It is easy, after an agreement has been made, for someone to later claim there were additional promises outside the agreement. A disclaimer of representations provision in a franchise agreement or any agreement, is useful to thwart claims brought later, by franchisees or anyone. This type of disclaimer is included in most well drafted franchise documents. Many franchisors also require franchisees to answer and sign pre-sale questionnaires that confirm the franchise agreement is the entire agreement between the parties, that there are no oral or written understandings not included in the franchise agreement, and that the franchisee is not relying on any representations outside the franchise agreement.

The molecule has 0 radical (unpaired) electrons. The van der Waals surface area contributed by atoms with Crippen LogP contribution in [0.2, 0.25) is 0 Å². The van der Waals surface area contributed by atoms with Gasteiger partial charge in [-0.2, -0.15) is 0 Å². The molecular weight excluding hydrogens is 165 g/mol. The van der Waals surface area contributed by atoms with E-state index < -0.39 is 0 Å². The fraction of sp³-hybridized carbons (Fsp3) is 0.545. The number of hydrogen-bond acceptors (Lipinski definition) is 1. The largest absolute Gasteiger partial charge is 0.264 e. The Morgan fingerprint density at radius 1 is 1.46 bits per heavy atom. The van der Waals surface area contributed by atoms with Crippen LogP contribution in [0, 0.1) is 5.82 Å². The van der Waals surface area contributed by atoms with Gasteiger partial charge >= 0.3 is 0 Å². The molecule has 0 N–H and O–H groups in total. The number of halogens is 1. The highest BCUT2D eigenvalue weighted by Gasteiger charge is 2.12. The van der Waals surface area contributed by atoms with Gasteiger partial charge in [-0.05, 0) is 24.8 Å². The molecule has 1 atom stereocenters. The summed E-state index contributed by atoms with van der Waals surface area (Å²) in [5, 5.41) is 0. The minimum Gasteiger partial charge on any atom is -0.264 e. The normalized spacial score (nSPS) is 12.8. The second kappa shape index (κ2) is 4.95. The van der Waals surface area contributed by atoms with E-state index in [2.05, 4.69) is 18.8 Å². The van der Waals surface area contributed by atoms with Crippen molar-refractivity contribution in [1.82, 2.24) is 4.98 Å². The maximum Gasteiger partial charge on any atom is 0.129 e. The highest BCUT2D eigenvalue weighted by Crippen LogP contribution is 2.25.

Click to read the entire decision: Creative American Education v. The Learning Experience

 

FRANCHISEE 101:
Hawaiian Distributor May Be a Franchisee

A long-standing distributor and licensee of Harley-Davidson motorcycles in Hawaii was entitled to proceed on its claim that the business relationship with Harley-Davidson Motor Company, Inc. was a "franchise" under Hawaii's Franchise Investment Law (HFIL), according to the decision of a federal court in Hawaii.

Cycle City was a distributor and dealer of Harley-Davidson products in Hawaii under various agreements since 1966. Cycle City was also a party to a license agreement with Harley-Davidson that let Cycle City manufacture and sell certain Harley-Davidson trademarked products. When Harley-Davidson declined to renew the agreements, Cycle City sued for breach of the agreements and violations of the HFIL.